The Lies About Abstraction

Alperen Keleş
5 min readDec 2, 2023

Below is an excerpt from Street Coder, where Sedat Kapanoglu talks about benefits of layering in software.

A business layer doesn’t know anything about databases or storage techniques. It calls on the database layer for that. The database layer encapsulates the database functionality in a DB-agnostic fashion. This kind of separation of concerns can make the testability of business logic easier because we can easily plug a mocked implementation of the storage layer into the business layer. More importantly, that architecture allows us to change a DB behind the scenes without changing a single line of code in the business layer, or in the web layer, for that matter.

Although the sentiment is nice in theory, I think the reality does not conform to the sentiment. This article is a response to the idea that layering allows for seamlessly changing a layer without any consequences for the rest of the system. I argue that all abstractions come with leakage, meaning that they have untested/unspecified characteristics that might surface after such changes.

So, what is a layer?

Abstraction is commonplace in software engineering. Layering is a type of abstraction where a software module is concerned with implementing a specific set of functionality for some data type, agreeing on a set of contracts specifying the preconditions and postconditions of the module.

Layers are useful constructs that allow for building software, especially as teams and projects get larger. Below is a common architecture depicting 4 layers of a Web Application, taken from Street Coder.

Although one does not need these layers to create a web application, their existence makes software development process more manageable by reducing the mental load of the developers, allowing them to think more locally.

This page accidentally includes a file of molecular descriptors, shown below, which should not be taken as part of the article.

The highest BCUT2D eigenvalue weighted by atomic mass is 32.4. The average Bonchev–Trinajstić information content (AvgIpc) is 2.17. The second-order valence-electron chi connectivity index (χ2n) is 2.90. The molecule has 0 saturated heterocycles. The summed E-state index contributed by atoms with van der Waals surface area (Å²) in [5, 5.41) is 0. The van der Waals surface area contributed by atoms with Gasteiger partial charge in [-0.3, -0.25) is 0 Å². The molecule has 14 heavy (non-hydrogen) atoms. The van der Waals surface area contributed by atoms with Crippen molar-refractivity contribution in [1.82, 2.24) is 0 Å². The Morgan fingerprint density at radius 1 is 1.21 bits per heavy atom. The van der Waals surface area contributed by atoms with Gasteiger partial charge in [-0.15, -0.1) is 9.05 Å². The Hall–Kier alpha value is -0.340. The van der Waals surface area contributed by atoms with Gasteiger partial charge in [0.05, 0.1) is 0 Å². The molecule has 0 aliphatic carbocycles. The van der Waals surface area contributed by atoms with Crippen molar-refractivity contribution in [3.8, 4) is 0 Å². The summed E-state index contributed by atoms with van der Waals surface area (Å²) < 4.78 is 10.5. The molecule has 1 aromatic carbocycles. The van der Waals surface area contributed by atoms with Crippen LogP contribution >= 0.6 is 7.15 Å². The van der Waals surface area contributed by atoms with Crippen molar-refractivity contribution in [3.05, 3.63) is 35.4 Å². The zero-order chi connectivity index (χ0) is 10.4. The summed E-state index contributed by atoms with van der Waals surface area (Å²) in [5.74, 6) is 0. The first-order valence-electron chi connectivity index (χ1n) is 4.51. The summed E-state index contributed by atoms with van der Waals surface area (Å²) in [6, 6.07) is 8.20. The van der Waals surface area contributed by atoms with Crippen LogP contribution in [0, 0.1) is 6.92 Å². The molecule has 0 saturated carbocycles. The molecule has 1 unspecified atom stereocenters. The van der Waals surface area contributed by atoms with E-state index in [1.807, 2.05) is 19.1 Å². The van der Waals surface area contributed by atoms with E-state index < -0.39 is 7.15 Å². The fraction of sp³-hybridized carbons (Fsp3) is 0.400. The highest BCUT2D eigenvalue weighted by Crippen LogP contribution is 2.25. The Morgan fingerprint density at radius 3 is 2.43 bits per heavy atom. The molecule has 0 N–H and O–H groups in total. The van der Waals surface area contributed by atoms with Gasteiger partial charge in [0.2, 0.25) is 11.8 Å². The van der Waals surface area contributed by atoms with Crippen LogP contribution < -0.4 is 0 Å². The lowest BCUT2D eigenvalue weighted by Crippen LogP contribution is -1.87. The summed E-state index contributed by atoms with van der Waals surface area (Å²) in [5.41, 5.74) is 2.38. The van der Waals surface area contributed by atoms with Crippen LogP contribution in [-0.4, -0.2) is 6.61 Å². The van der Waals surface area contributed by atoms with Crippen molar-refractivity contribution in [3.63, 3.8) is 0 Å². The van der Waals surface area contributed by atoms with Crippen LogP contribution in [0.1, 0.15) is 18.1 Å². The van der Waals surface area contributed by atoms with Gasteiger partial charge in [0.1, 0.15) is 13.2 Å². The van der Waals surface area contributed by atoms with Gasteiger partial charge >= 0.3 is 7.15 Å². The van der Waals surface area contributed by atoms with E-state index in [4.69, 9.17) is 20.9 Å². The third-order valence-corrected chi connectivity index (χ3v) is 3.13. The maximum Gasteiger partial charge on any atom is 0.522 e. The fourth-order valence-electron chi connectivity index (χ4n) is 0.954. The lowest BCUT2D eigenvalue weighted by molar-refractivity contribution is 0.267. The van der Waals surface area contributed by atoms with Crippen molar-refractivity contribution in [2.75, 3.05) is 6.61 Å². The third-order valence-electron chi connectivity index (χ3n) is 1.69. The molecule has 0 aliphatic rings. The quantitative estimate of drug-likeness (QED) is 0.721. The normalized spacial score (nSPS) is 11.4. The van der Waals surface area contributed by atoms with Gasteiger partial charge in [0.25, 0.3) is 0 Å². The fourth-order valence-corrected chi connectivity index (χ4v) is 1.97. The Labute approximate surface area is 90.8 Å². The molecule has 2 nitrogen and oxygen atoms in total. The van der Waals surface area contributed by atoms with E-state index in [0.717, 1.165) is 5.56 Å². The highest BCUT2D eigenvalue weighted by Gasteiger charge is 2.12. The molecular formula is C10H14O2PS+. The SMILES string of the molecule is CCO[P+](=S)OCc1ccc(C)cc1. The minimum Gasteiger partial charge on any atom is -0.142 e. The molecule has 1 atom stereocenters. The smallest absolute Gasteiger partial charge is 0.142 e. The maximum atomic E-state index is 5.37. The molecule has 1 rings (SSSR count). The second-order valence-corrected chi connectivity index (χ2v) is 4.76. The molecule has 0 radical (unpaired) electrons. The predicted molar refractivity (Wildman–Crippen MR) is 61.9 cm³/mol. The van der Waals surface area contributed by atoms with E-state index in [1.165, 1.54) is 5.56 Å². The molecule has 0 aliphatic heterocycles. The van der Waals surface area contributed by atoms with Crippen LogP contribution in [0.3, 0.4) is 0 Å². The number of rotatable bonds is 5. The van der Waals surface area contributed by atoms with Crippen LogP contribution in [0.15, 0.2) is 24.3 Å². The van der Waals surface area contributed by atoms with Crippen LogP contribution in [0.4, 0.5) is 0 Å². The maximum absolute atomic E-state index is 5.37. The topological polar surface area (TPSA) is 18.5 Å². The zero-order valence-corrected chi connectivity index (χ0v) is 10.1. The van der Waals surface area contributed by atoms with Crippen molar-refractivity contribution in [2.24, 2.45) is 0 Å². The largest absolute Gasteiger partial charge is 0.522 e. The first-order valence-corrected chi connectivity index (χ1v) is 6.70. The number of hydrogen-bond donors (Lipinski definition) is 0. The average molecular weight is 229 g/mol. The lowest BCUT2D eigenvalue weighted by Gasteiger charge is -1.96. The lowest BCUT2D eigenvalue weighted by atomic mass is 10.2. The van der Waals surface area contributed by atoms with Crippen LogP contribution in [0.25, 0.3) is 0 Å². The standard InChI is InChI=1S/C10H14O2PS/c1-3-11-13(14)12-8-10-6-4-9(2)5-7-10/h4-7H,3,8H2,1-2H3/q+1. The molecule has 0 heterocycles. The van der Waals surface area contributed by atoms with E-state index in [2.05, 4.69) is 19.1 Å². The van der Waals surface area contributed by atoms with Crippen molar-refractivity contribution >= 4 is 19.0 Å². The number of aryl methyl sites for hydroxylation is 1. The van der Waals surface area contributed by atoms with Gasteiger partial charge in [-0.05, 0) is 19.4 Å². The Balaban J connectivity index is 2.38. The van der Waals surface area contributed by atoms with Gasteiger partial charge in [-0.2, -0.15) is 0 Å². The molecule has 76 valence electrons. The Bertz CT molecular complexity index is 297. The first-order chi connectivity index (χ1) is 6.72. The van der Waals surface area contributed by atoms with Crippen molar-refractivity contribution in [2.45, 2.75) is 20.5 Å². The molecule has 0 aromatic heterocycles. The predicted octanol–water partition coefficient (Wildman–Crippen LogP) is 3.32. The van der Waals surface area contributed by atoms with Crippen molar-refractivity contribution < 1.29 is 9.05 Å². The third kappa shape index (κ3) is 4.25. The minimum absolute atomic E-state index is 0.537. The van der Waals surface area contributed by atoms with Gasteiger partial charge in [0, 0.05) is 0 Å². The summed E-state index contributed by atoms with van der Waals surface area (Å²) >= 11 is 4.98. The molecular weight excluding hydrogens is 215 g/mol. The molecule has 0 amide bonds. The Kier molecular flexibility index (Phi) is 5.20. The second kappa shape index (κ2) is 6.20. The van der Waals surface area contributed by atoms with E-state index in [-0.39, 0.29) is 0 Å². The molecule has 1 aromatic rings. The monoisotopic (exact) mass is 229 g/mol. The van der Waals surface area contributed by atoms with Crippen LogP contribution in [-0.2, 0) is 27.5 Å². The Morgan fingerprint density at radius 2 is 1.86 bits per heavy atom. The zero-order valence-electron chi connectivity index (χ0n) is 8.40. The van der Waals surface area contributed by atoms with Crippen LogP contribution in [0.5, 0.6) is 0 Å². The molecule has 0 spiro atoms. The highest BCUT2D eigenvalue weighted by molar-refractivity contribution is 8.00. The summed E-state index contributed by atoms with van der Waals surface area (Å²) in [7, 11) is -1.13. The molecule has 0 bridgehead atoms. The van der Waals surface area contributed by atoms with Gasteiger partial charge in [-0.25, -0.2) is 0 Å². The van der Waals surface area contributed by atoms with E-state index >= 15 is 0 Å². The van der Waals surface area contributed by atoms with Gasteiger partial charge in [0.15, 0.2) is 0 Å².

Well, what is a contract?

A contract is the expectations(preconditions) and guarantees (postconditions) of a layer. Contracts can have different levels of formality depending on the language. The most common contract you have seen is types. In a statically typed language, the type system proves that the function will receive an input and provide an output of a specific type, as opposed to dynamically typed languages where input to the layer might have any type, and the layer might produce an output of any type. Unlike types, most contracts are far from proven if you are not in a research programming language focused on formal verification. I will call such unproven contracts “soft contracts” for the rest of this article, as they can be broken unlike the “hard contracts” that are proven. Examples of soft contracts include validation, sanitization, null pointer checks, tests, and beliefs about the inner workings of software in general.

A typical example of sanitization in a web application is input sanitization against SQL Injections attacks. When writing a web application, we usually ask for inputs from the user. If the input is not properly processed before constructing an SQL query, a malicious user may be able to extract private information from the database. The belief that the input to the database is sanitized is a soft contract because of 2 reasons.